If Tim Burton had a baby with Melanie Martinez and dressed that baby with Lynch's clothes, that baby would think the same I do: what a reference mess. I can't find a way to put all of those characters and people and colors and things all together - it just doesn't look cohesive. Watering down any emotions for the aesthetics drive, this river got me really lost.
Un esthétisme fort en dépit de toute linéarité dans le récit. On est envoûté par ce flot d'images lancinantes, belles, baroques & macabres où la violence & le drame semblent envahir chaque volute de ces maisons que le réalisateur contemple longuement en train de brûler. Une plongée dans un monde mourant, un envoûtant kaléidoscope d'images, un thriller captivant, une bande-son sublime & oppressante.
Et Barbara STEELE!
D is for Dangerous. D is for Demolition. D is for Dealt with. D is for Destruction. D is for Debt. D is for Defeat. D is for Deal. D is for Demon. D is for Diving. D is for Door. D is for Deed. D is for Dire. D is for Dismal. D is for Displacement. D is for Directing. D is for Done. D is for Daddy. D is for D is for Depression. D is for Dope. D is for Dimly-lit. D is for Despair. D is for Death.[contd. in comments]
Maybe I'm too generous, but I think the film is interesting. Lost River is a bizarre movie. The way the body is framed is the thing I loved the most. In this sense, Lost River has more similarities with Lynch, Noé and Grandrieux than Refn. Anyway, Debie's cinematography is stunning. The way some images are colored is so crazy.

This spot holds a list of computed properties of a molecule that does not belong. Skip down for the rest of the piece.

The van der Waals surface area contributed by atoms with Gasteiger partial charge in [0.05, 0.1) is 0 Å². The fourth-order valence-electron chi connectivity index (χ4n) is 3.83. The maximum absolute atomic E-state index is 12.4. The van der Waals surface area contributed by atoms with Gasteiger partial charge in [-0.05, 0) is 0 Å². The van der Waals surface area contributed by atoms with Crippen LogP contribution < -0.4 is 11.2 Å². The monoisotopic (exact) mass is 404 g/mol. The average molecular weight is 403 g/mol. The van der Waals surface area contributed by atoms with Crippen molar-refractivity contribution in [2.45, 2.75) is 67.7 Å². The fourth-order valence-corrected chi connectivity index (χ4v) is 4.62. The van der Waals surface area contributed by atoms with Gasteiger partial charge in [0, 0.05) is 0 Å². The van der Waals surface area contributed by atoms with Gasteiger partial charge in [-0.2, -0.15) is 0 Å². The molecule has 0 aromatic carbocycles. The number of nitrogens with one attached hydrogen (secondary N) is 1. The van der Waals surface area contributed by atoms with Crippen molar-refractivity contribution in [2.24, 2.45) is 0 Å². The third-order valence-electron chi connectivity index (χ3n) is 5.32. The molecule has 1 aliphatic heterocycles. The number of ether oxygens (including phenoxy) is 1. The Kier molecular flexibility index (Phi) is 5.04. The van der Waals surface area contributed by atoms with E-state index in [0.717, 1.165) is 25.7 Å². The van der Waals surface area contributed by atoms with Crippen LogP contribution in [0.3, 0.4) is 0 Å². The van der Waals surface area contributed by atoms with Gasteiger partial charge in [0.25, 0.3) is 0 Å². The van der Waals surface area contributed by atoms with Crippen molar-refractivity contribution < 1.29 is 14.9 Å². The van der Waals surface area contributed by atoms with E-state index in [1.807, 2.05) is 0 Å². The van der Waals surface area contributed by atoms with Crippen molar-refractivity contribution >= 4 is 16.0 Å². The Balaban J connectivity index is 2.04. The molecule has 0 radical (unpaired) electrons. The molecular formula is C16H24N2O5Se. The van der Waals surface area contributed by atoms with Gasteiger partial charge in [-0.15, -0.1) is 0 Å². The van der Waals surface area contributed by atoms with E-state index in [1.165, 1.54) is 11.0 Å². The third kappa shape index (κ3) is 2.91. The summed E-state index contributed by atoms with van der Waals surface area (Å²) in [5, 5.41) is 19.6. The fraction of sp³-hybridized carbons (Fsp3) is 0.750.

Strange & striking this film was - Ryan Gosling makes his impressive directing debut about a family and the town they live in. It feels like nothing I've ever seen before, with its brilliant filmmaking & dark storytelling. Like a dream or nightmare beyond what we are used to seeiing. (I wonder how Gosling got interested into directing.)
A perfect example of style over substance defines Gosling's debut directorial feature. Visually the film is quite exhilarating clearly inspired by his work with Refn and quite reminiscent of films by Lynch, Mann and Korine. The undertone of a lost American dream and survival by degradation is interesting but mostly unrealized by a weak script with a lot of narrative dead ends. Cinematography is aces. So empty.
A modern fable set in a forsaken town with nightmare connotations and a strong sense of social responsibility. On the surface Lost River is a poignant story of good versus the banality of evil. A layer deeper, however, there is a fantastic and ever-so slightly surreal depiction of the struggles of the lower class. Gosling takes a brave - and successful - stance with his directorial debut.
To hell with all the naysayers. It might not have the most impressive plot, but it's impossible to deny the beauty of Gosling's directorial debut. He's influenced by directors he has worked with, but that's normal. I loved how the sadness, emptiness and feeling of loss were always present among all the neons and bright colours. A trippy and melancholic story with several iconic shots that just flashed before my eyes.